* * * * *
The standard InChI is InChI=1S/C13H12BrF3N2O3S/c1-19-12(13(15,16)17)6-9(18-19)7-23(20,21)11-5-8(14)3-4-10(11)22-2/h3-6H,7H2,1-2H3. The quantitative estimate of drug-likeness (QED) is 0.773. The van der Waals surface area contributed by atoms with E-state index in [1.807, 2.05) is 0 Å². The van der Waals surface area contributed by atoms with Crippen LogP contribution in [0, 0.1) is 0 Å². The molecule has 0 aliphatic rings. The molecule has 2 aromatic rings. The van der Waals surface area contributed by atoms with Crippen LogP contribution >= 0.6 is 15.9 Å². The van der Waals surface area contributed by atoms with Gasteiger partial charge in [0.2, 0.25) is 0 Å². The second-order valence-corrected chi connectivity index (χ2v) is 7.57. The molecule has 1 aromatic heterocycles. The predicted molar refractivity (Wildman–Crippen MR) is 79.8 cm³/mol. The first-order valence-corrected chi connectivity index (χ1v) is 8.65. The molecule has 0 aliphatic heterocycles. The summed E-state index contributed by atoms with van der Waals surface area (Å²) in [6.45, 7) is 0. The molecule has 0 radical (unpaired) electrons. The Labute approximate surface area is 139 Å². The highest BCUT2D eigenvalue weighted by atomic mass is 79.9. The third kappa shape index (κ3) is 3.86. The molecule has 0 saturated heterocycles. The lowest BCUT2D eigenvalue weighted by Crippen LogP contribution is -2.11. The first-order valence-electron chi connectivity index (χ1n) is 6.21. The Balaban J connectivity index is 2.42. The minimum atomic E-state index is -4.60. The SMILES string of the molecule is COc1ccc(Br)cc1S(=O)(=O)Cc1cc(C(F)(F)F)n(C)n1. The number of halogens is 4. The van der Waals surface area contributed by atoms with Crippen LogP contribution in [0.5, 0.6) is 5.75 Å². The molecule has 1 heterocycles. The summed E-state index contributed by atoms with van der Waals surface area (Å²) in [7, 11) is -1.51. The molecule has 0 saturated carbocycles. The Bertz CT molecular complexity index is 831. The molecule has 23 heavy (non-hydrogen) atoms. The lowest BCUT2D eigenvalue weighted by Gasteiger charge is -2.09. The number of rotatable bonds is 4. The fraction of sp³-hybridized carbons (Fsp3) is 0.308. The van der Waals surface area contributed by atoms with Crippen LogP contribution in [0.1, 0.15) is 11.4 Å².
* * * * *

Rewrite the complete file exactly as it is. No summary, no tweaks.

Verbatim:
The standard InChI is InChI=1S/C13H12BrF3N2O3S/c1-19-12(13(15,16)17)6-9(18-19)7-23(20,21)11-5-8(14)3-4-10(11)22-2/h3-6H,7H2,1-2H3. The quantitative estimate of drug-likeness (QED) is 0.773. The van der Waals surface area contributed by atoms with E-state index in [1.807, 2.05) is 0 Å². The van der Waals surface area contributed by atoms with Crippen LogP contribution in [0, 0.1) is 0 Å². The molecule has 0 aliphatic rings. The molecule has 2 aromatic rings. The van der Waals surface area contributed by atoms with Crippen LogP contribution >= 0.6 is 15.9 Å². The van der Waals surface area contributed by atoms with Gasteiger partial charge in [0.2, 0.25) is 0 Å². The second-order valence-corrected chi connectivity index (χ2v) is 7.57. The molecule has 1 aromatic heterocycles. The predicted molar refractivity (Wildman–Crippen MR) is 79.8 cm³/mol. The first-order valence-corrected chi connectivity index (χ1v) is 8.65. The molecule has 0 aliphatic heterocycles. The summed E-state index contributed by atoms with van der Waals surface area (Å²) in [6.45, 7) is 0. The molecule has 0 radical (unpaired) electrons. The Labute approximate surface area is 139 Å². The highest BCUT2D eigenvalue weighted by atomic mass is 79.9. The third kappa shape index (κ3) is 3.86. The molecule has 0 saturated heterocycles. The lowest BCUT2D eigenvalue weighted by Crippen LogP contribution is -2.11. The first-order valence-electron chi connectivity index (χ1n) is 6.21. The Balaban J connectivity index is 2.42. The minimum atomic E-state index is -4.60. The SMILES string of the molecule is COc1ccc(Br)cc1S(=O)(=O)Cc1cc(C(F)(F)F)n(C)n1. The number of halogens is 4. The van der Waals surface area contributed by atoms with Crippen LogP contribution in [0.5, 0.6) is 5.75 Å². The molecule has 1 heterocycles. The summed E-state index contributed by atoms with van der Waals surface area (Å²) in [7, 11) is -1.51. The molecule has 0 saturated carbocycles. The Bertz CT molecular complexity index is 831. The molecule has 23 heavy (non-hydrogen) atoms. The lowest BCUT2D eigenvalue weighted by Gasteiger charge is -2.09. The number of rotatable bonds is 4. The fraction of sp³-hybridized carbons (Fsp3) is 0.308. The van der Waals surface area contributed by atoms with Crippen LogP contribution in [0.1, 0.15) is 11.4 Å².